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TEXAS VIEW: Righteous anger, disgust at treatment of foster kids - Odessa American: Texas Opinion

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TEXAS VIEW: Righteous anger, disgust at treatment of foster kids

THE POINT: Some improvements have been made, but why is it a fight to improve the lives of wounded children?

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Posted: Tuesday, October 27, 2020 2:30 am

In the nearly decade-long fight to reform Texas’ broken foster care system, it’s easy to understand the ire of U.S. District Judge Janis Graham Jack, the jurist overseeing the effort.

It began with a class-action lawsuit in 2011, brought by a New York children’s rights group on behalf of the 10,000-plus children in long-term foster care in Texas. The suit charged the system harms youth more than it helps them, so much so that it violates their constitutional rights.

Jack ruled in favor of the plaintiffs in 2015 and ordered the Texas Department of Family and Protective Services and the Health and Human Services Commission to fix a plethora of problems so that children, especially those in large foster care homes, might be better protected.

The ruling placed the state under federal court supervision, with two monitors, appointed by Jack, to serve as her eyes and ears. State officials appealed. A few of Jack’s reforms were overturned, but many survived.

Since then, it’s been one roadblock after another as the state has dragged its heels in enacting the fixes Jack demanded. Fixes to improve the lives of children needing shelter from the storm.

In November 2019, she ruled the state was in contempt of court for failing to comply with her order that large foster homes have 24-hour, awake supervision to keep kids safe from abuse during the overnight hours. Jack rightfully fined the state $150,000 for its dereliction of duty.

And last month, she ruled the state was in contempt a second time, for not complying with a host of orders meant to increase oversight at large residential facilities, improve the timeliness of state investigations into abuse and neglect in foster homes, and create software to alert workers of child-on-child sex abuse. State agencies that license homes and facilities that house large numbers of youth still aren’t communicating as they should, she found.

Again, Texas stands to be charged thousands of dollars for its noncompliance.

More than most judges, Jack has been vocal in her frustration — her disgust — with how the state has failed to act.

At the September hearing, according to news reports, she said, “I actually am stunned by the noncompliance of the state, but I keep being stunned every time we have one of these hearings.”

She fumed that H-E-B does a better job of tracking produce than Texas does tracking foster kids.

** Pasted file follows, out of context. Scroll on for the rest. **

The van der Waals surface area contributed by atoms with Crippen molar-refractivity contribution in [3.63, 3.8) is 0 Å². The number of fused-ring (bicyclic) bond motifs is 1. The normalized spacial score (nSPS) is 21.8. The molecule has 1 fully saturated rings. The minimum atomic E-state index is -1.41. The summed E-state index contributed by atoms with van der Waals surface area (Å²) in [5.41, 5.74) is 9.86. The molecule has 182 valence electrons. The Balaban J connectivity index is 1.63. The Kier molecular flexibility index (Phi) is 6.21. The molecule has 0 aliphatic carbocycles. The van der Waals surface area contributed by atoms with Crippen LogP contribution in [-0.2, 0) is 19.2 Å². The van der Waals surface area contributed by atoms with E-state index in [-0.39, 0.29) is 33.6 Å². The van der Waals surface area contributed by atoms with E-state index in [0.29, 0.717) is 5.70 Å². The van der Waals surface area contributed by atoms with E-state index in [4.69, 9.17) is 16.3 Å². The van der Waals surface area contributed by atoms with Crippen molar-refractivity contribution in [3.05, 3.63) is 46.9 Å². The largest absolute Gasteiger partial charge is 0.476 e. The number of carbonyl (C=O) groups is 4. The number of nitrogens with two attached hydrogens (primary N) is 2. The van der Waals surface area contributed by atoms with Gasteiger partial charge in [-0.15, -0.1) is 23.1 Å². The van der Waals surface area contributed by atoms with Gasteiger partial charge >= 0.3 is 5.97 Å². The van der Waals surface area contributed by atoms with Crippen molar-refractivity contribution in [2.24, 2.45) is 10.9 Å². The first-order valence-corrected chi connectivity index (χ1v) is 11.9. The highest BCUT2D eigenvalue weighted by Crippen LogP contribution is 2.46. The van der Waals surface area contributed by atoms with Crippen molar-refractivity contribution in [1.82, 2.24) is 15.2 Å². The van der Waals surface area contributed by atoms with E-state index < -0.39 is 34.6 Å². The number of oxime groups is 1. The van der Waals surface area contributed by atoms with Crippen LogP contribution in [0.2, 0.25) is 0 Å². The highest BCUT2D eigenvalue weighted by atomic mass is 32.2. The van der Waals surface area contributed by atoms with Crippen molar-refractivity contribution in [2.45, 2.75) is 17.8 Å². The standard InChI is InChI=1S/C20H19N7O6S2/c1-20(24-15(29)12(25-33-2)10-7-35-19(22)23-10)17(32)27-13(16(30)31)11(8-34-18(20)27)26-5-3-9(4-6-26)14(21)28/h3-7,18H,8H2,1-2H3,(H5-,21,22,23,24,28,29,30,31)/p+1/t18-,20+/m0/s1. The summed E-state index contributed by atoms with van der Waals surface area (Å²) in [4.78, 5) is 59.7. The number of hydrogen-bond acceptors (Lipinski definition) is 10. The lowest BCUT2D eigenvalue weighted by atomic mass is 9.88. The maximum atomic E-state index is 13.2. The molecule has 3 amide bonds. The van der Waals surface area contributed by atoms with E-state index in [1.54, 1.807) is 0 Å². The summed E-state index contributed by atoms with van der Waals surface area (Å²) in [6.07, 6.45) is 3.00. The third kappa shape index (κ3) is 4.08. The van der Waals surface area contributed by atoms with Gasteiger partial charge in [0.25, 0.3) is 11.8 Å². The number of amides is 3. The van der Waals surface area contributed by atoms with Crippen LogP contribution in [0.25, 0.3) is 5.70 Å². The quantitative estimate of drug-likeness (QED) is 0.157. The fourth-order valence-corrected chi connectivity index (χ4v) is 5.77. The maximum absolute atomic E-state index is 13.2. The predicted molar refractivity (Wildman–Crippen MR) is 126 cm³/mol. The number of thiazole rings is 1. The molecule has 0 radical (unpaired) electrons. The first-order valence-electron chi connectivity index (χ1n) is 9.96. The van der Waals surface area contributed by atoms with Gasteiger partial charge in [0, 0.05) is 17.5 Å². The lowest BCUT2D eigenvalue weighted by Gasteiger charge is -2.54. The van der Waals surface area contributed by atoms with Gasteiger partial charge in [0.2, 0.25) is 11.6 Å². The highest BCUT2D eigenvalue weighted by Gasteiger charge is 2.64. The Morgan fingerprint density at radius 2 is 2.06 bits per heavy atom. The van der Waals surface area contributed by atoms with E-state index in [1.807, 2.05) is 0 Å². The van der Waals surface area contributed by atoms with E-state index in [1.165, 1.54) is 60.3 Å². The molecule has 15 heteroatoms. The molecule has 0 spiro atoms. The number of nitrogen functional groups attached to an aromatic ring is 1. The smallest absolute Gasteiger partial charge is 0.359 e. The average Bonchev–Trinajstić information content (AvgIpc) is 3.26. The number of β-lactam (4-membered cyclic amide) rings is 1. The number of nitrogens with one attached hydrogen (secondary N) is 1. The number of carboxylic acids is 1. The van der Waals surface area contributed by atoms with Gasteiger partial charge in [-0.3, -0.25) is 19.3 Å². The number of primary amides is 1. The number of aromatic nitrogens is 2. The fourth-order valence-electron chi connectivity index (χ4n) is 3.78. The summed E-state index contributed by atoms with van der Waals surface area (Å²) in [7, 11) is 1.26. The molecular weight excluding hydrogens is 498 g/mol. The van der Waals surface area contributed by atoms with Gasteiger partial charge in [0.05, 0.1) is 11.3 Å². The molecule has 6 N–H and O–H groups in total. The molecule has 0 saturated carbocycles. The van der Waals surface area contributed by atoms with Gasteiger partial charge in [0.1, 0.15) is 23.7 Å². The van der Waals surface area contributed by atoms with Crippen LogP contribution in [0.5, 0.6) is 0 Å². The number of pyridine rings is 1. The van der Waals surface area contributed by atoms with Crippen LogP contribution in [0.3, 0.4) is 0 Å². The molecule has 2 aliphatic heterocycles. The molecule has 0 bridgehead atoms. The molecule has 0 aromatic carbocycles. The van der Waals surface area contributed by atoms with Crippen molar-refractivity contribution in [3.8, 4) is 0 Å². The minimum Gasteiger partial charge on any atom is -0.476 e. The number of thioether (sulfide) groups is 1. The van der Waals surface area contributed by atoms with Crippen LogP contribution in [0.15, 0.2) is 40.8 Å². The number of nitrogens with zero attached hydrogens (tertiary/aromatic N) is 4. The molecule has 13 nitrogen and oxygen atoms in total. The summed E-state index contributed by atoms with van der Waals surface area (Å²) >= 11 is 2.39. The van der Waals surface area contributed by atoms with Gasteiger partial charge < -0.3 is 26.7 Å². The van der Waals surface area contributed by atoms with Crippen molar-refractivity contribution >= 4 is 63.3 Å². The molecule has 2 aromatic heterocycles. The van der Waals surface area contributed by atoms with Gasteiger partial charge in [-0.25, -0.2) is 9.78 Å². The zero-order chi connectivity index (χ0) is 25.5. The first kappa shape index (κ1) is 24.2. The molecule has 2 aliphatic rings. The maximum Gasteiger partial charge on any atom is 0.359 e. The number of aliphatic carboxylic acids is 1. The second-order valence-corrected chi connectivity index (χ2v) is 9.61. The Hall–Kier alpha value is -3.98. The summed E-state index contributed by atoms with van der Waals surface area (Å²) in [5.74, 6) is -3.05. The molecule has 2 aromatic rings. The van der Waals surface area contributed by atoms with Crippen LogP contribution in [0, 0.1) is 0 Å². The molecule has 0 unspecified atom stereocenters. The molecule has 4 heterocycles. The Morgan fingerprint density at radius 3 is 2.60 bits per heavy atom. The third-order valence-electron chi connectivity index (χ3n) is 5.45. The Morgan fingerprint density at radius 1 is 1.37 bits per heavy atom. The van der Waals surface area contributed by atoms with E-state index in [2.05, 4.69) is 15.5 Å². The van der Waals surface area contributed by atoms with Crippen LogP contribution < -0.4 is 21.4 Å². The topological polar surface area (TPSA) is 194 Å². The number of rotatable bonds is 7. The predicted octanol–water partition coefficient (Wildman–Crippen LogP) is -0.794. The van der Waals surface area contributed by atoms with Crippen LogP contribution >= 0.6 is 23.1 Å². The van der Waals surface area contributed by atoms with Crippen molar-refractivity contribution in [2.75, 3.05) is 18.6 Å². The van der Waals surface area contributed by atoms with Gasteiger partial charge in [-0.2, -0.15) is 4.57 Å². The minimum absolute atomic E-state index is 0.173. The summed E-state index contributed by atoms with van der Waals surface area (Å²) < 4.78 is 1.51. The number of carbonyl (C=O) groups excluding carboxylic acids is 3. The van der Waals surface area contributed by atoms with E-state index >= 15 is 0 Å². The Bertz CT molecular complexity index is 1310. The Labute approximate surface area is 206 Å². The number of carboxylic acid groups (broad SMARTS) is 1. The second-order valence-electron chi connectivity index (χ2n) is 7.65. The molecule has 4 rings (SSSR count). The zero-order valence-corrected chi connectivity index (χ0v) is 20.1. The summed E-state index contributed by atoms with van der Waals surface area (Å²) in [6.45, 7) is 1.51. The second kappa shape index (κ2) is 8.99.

Fueling her anger was a report by those court-appointed monitors, released in June. It found kids in foster care contract COVID-19 at almost double the rate of the general population. And many are still in danger, especially in large private foster homes, where they’ve suffered injuries and the use of physical restraints.

In one Houston residential treatment center with a history of deficiencies, a teen died in February from a pulmonary embolism. Staff waited more than half an hour before calling 911.

The state stopped placing children at the center, but the center has remained open for months after the death, and the state has yet to pull its license. In fact, DFPS officials allowed the owners to open a new residential treatment center in Corpus Christi.

Closer to home, in September the state suspended the placement of foster youth at the Whataburger Center for Children and Youth, which serves as a temporary home for hard-to-place children in permanent foster care.

The center is overseen by the Children’s Shelter, a local nonprofit that is part of a statewide experiment to privatize most of the functions of foster care, with Bexar County being one of the first regions to do so.

The troubled center was deemed unsafe, with kids running away, punching holes in walls, refusing therapy and other deficiencies.

In December 2019, Gov. Greg Abbott appointed yet another person to lead the state agency that’s supposed to care for foster kids — the fourth commissioner in 10 years.

We’ve watched the foster care drama unfold since Jack got involved, and we share her deep frustration and disgust with state officials who seem to fight reform every step of the way.

Yes, some improvements have happened — thanks to the lawsuit. But why is it a fight to improve the lives of wounded children?

Odessa, TX

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